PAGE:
Ten billion years ago or so, at least according to the current picture, the youthful universe began to produce an abundance of new stars. The very first stars appeared in the young cosmos after about only a few hundred million years, but they were odd. The universe then contained no elements other than hydrogen (and some helium), and so these first stars contained mostly hydrogen and were very massive. By the time a few billion years had passed, however, this first generation of stars had manufactured many other elements that enriched the natal gas; because these elements could cool the gas, they aided gravity as it collapsed material to form a wide range of new stars, many of them similar to the sun. After a few billion years, galaxies had acquired their mature forms and were populated by nearly normal stars -- and then, for reasons that are not understood, they began making stars at unprecedentedly high rates.
Astronomers gazing at distant galaxies find that those whose light has been traveling towards us for between nine and eleven billion years show dramatic increases in star formation, about ten times more active than what we see today, per unit volume. The evidence comes from these galaxies' luminosities and copious ultraviolet radiation, both earmarks of new stars. This general story has been known for about ten years, but there have always been questions about it because distant galaxies are faint and therefore hard to see, and so perhaps only the most unusual bright galaxies in this epoch are undergoing such starbursts.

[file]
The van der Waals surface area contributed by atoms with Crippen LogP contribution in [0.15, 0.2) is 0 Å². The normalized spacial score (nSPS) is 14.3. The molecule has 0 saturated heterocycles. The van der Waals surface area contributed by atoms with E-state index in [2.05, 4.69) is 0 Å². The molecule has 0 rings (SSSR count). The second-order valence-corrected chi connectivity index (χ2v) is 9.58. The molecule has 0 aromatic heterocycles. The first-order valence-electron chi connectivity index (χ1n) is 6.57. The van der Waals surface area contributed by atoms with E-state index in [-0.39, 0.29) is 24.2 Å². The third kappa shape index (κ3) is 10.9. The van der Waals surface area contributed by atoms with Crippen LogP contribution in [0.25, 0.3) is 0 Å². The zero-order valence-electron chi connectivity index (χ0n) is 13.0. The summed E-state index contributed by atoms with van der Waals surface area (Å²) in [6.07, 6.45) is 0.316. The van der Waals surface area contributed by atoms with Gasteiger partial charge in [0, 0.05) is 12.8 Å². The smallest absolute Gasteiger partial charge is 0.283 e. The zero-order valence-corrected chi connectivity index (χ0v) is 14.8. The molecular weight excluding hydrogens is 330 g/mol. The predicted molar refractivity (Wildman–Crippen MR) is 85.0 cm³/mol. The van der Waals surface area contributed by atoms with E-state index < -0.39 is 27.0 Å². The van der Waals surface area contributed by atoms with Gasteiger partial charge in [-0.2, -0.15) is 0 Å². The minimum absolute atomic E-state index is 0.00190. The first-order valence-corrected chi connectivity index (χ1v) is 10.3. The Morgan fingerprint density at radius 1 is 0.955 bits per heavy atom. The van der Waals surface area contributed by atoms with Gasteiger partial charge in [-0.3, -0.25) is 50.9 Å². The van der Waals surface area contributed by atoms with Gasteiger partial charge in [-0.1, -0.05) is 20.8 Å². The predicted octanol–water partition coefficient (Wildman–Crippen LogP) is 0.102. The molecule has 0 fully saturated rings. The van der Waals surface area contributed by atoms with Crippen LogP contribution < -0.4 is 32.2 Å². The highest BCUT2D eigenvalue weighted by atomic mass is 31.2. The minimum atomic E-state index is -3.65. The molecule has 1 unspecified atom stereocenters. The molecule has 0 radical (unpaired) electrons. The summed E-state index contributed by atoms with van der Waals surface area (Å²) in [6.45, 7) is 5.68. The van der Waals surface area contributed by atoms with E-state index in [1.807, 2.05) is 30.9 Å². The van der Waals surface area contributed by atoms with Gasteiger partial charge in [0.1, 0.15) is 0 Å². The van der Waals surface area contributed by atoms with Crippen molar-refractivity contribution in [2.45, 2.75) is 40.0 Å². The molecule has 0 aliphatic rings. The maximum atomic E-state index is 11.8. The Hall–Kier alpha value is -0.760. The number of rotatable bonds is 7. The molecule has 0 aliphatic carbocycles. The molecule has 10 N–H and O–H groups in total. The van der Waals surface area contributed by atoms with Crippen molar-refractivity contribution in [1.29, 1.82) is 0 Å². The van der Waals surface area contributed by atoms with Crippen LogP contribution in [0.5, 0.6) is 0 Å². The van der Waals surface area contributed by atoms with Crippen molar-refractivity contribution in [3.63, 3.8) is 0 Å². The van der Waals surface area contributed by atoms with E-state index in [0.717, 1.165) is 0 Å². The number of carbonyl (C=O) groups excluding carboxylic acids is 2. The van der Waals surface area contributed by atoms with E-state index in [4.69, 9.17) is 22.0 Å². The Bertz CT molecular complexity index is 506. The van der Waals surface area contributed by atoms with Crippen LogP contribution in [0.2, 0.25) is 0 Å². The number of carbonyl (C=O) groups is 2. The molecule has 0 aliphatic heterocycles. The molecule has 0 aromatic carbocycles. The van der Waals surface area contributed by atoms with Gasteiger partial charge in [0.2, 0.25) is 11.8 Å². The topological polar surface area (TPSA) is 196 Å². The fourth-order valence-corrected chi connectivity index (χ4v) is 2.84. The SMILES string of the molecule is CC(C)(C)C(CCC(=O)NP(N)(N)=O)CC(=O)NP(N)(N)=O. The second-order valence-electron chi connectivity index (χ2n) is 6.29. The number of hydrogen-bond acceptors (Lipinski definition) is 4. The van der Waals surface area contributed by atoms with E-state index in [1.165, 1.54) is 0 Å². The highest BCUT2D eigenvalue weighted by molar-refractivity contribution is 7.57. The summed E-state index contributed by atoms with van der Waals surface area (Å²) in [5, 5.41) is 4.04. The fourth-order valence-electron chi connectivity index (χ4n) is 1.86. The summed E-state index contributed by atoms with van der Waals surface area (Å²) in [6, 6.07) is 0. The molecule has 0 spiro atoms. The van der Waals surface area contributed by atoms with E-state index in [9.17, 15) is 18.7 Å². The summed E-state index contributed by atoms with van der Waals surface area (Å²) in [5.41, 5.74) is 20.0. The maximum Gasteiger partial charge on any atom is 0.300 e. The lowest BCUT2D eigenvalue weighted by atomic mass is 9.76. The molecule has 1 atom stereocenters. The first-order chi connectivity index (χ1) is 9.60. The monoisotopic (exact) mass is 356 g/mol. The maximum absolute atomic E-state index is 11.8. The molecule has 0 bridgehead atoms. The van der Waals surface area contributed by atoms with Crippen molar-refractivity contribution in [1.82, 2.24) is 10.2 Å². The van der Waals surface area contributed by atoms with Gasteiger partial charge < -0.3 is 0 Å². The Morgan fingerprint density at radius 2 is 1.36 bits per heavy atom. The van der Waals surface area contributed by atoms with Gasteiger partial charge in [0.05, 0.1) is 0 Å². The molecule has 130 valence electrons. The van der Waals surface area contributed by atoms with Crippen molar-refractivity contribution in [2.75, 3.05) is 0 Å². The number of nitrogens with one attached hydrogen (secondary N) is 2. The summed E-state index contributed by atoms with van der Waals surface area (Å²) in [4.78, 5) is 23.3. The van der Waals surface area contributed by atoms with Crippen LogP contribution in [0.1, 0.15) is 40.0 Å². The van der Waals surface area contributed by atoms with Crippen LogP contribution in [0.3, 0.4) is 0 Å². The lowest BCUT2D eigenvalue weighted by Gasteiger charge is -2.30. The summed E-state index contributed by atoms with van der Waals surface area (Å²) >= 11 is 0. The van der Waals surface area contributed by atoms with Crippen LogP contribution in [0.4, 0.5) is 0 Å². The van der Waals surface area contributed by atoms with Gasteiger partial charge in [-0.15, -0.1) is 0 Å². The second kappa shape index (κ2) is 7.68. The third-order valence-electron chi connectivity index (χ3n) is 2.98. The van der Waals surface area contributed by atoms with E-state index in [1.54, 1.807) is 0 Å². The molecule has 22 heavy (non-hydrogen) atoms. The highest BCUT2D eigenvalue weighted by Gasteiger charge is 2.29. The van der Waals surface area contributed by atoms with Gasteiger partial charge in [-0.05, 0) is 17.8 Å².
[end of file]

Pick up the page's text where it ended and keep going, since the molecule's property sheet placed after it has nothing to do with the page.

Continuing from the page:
SAO astronomer Dawn Erb -- part of a team with six other astronomers -- has published an important new paper that describes the most robust study yet of galaxies in this epoch. They considered over 15,000 galaxies in twenty-nine different parts of the sky, and complemented their multiwavelength data with a computer simulation of galaxies that was able to estimate the relative role of unseen, fainter galaxies. They find that the overall picture is in close agreement with the original, but that modest or low luminosity galaxies contribute as much as 80% of the total luminosity in this period. They also report that about one-third of present-day stars in the universe were formed during this time in galaxies of modest brightness. The results help to explain why our Milky Way galaxy looks the way it does, and to account for its evolutionary history.